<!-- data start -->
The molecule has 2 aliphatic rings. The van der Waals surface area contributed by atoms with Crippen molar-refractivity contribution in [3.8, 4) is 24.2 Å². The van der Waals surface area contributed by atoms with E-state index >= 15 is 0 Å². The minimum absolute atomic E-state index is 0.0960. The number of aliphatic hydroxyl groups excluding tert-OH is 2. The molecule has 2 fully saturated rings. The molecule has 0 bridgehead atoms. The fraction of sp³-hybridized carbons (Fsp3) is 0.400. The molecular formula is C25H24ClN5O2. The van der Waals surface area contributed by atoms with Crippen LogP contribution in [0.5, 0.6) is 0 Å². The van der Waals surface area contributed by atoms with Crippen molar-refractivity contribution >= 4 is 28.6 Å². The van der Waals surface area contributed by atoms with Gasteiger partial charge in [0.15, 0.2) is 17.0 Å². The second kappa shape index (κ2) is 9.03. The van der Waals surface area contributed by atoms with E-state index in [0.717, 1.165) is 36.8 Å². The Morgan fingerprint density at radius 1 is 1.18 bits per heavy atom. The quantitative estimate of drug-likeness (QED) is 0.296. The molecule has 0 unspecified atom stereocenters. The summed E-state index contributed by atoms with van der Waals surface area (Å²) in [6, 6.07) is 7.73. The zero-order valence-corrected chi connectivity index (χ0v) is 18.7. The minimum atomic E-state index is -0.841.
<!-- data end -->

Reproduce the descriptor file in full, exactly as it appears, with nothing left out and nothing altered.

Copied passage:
The molecule has 2 aliphatic rings. The van der Waals surface area contributed by atoms with Crippen molar-refractivity contribution in [3.8, 4) is 24.2 Å². The van der Waals surface area contributed by atoms with E-state index >= 15 is 0 Å². The minimum absolute atomic E-state index is 0.0960. The number of aliphatic hydroxyl groups excluding tert-OH is 2. The molecule has 2 fully saturated rings. The molecule has 0 bridgehead atoms. The fraction of sp³-hybridized carbons (Fsp3) is 0.400. The molecular formula is C25H24ClN5O2. The van der Waals surface area contributed by atoms with Crippen LogP contribution in [0.5, 0.6) is 0 Å². The van der Waals surface area contributed by atoms with Crippen molar-refractivity contribution >= 4 is 28.6 Å². The van der Waals surface area contributed by atoms with Gasteiger partial charge in [0.15, 0.2) is 17.0 Å². The second kappa shape index (κ2) is 9.03. The van der Waals surface area contributed by atoms with E-state index in [0.717, 1.165) is 36.8 Å². The Morgan fingerprint density at radius 1 is 1.18 bits per heavy atom. The quantitative estimate of drug-likeness (QED) is 0.296. The molecule has 0 unspecified atom stereocenters. The summed E-state index contributed by atoms with van der Waals surface area (Å²) in [6, 6.07) is 7.73. The zero-order valence-corrected chi connectivity index (χ0v) is 18.7. The minimum atomic E-state index is -0.841.